Table Tennis veteran Sharath Kamal still hungry for more  | other sports | Hindustan Times
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Table Tennis veteran Sharath Kamal still hungry for more 

After three Olympic appearances and quite a handful of accolades in a career spanning almost a decade and a half, retirement isn’t yet among Achanta Sharath Kamal’s immediate future plans

other sports Updated: Jun 23, 2017 18:09 IST
Bhargab Sarmah 
At the recently-held World Table Tennis Championship in Dusseldorf, Sharath Kamal made an impressive run into the Round of 32, before falling in a tight encounter to China’s Lin Gaoyuan.
At the recently-held World Table Tennis Championship in Dusseldorf, Sharath Kamal made an impressive run into the Round of 32, before falling in a tight encounter to China’s Lin Gaoyuan.(Getty Images)

India’s most successful male table tennis professional in history, Achanta Sharath Kamal has enjoyed a long career in the international circuit. About to complete 35 years of age in July, it is safe to presume that the paddler from Tamil Nadu is approaching the final few years of his playing career.

However, after three Olympic appearances and quite a handful of accolades in a career spanning almost a decade and a half, retirement isn’t yet among Sharath Kamal’s immediate future plans.

(Read | 2018 Commonwealth Games: India’s Achanta Sharath Kamal eyes table tennis gold

The top-ranked Indian player had seen his form tail off after a spate of injuries, but successfully came back to qualify for the Rio Olympics. At the recently-held World Table Tennis Championship in Dusseldorf, he made an impressive run into the Round of 32, before falling in a tight encounter to China’s Lin Gaoyuan.

“It was a good tournament for me. I had beaten the world no. 27 and 34 in a practice event prior to the championship. I couldn’t keep it tight in the round of 32 match, but nevertheless, I did well. The next target is to be in the top 30 of the world rankings,” said Kamal, now placed 44th in the International Table Tennis Federation (ITTF) rankings.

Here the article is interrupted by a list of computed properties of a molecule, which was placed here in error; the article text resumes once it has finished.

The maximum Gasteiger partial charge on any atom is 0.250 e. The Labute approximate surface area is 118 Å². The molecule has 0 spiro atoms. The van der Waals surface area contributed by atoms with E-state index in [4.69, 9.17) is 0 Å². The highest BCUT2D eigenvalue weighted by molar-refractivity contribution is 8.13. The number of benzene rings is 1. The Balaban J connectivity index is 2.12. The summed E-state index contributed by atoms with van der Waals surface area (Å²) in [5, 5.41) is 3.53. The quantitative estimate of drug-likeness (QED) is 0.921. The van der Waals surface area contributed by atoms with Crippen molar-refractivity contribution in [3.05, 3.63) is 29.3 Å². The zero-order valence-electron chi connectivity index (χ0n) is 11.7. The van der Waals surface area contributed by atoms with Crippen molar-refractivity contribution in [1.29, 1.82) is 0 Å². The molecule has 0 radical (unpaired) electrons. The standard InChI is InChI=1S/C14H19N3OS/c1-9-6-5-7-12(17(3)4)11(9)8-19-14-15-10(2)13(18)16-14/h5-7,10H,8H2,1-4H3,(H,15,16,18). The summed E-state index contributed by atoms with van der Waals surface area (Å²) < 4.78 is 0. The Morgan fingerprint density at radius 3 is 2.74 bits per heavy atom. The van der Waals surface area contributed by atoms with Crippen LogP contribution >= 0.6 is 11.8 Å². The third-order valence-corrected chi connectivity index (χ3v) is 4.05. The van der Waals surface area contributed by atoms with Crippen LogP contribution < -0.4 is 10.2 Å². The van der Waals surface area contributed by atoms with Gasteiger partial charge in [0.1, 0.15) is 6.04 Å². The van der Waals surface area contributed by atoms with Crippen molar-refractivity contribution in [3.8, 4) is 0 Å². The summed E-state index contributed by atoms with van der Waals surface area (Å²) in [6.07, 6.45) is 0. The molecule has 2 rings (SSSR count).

(Read | Sharath Kamal picked by RP-SG Mavericks in Ultimate Table Tennis player draft

“As far as retirement in concerned, I will decide on it year-by year. We will have the Commonwealth Games and the team World Championships next year, so I will see after that. I also have the 2020 Olympics at the back of my mind, but I would like to plan everything out year after year,” he added.

Having played in European leagues, most recently in Germany, Kamal says the biggest advantage for players in Europe is the level of exposure.

“The basic difference is there are a lot of top level players playing the league there. We are always in competition mode, always preparing for matches. The exposure over there is huge.”

League expansion key

Sharath Kamal will be participating in Ultimate Table Tennis (UTT), the inaugural edition of India’s domestic league, and he feels it could be a game-changer is sustained and expanded in coming years.

(Read | Achanta Sharath Kamal bows out as Indian challenge ends at table tennis Worlds

“We have a three-week league; hopefully, it will run for a longer duration in future. Now that the top players and coaches are here, you will get access to knowledge. It will be a good learning experience for the young players,” he explained.

Having made his Olympic debut at the 2004 Games in Athens, Sharath Kamal is well-acquainted to the experience of playing at the quadrennial event. With table tennis rarely being in the media glare, do players feel undue pressure at the sudden attention every four years?

“On one side, I would say yes. Because suddenly, there is attention on you. You are not used to it. You have people asking you about your medal chances, now and then, even though you are quite happy to have just qualified.

“On the other hand, it also helps you aim higher. If people are asking you about medals, you will start thinking about medals and won’t be just happy with qualification. So there are two sides to it. I think the coaches and the federations should guide the players, help them prepare mentally,” he opined.

Saying greater media coverage is crucial for the growth of the sport, the Indian table tennis great said the country can make some serious progress in coming years, but patience will be key.

“China, at the moment, are at the top of the ladder in table tennis. We have come from down below and are somewhere in the middle of it at the moment. There’s still a long way to go, but if we can continue the current work, if the league grows and sustains over a long period of time, not just 1-2 years, then we will get there,” he concluded.